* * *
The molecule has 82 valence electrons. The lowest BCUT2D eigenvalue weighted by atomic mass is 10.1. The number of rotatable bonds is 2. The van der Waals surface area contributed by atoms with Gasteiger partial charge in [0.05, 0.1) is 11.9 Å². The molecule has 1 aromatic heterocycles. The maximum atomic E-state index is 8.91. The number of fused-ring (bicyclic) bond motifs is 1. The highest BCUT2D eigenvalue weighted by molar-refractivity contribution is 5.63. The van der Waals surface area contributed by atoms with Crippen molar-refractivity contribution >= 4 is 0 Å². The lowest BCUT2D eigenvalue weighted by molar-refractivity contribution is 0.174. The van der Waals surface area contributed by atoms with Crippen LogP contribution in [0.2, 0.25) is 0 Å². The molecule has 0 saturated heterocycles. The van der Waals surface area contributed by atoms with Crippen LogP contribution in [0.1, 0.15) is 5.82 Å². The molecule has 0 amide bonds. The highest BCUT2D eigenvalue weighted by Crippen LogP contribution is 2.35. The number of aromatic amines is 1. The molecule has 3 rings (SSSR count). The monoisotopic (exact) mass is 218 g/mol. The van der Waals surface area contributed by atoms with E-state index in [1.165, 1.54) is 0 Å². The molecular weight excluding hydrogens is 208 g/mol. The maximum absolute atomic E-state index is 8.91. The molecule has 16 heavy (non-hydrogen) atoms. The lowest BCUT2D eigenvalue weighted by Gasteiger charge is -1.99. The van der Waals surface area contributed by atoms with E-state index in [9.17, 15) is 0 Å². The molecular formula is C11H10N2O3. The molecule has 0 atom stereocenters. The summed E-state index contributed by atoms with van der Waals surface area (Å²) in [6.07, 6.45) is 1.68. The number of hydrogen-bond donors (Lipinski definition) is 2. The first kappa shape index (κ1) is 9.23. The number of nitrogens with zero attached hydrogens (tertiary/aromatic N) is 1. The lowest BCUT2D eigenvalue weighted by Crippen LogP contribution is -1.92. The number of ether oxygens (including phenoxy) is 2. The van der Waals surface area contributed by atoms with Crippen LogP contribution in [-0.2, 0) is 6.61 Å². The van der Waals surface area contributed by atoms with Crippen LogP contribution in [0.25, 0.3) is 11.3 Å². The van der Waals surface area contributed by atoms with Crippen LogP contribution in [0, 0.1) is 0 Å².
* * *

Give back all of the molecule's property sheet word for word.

The molecule has 82 valence electrons. The lowest BCUT2D eigenvalue weighted by atomic mass is 10.1. The number of rotatable bonds is 2. The van der Waals surface area contributed by atoms with Gasteiger partial charge in [0.05, 0.1) is 11.9 Å². The molecule has 1 aromatic heterocycles. The maximum atomic E-state index is 8.91. The number of fused-ring (bicyclic) bond motifs is 1. The highest BCUT2D eigenvalue weighted by molar-refractivity contribution is 5.63. The van der Waals surface area contributed by atoms with Crippen molar-refractivity contribution >= 4 is 0 Å². The lowest BCUT2D eigenvalue weighted by molar-refractivity contribution is 0.174. The van der Waals surface area contributed by atoms with Crippen LogP contribution in [0.2, 0.25) is 0 Å². The molecule has 0 saturated heterocycles. The van der Waals surface area contributed by atoms with Crippen LogP contribution in [0.1, 0.15) is 5.82 Å². The molecule has 0 amide bonds. The highest BCUT2D eigenvalue weighted by Crippen LogP contribution is 2.35. The number of aromatic amines is 1. The molecule has 3 rings (SSSR count). The monoisotopic (exact) mass is 218 g/mol. The van der Waals surface area contributed by atoms with E-state index in [1.165, 1.54) is 0 Å². The molecular weight excluding hydrogens is 208 g/mol. The maximum absolute atomic E-state index is 8.91. The molecule has 16 heavy (non-hydrogen) atoms. The lowest BCUT2D eigenvalue weighted by Gasteiger charge is -1.99. The van der Waals surface area contributed by atoms with E-state index in [9.17, 15) is 0 Å². The molecular formula is C11H10N2O3. The molecule has 0 atom stereocenters. The summed E-state index contributed by atoms with van der Waals surface area (Å²) in [6.07, 6.45) is 1.68. The number of hydrogen-bond donors (Lipinski definition) is 2. The first kappa shape index (κ1) is 9.23. The number of nitrogens with zero attached hydrogens (tertiary/aromatic N) is 1. The lowest BCUT2D eigenvalue weighted by Crippen LogP contribution is -1.92. The number of ether oxygens (including phenoxy) is 2. The van der Waals surface area contributed by atoms with Crippen LogP contribution in [-0.2, 0) is 6.61 Å². The van der Waals surface area contributed by atoms with Crippen LogP contribution in [0.25, 0.3) is 11.3 Å². The van der Waals surface area contributed by atoms with Crippen LogP contribution in [0, 0.1) is 0 Å².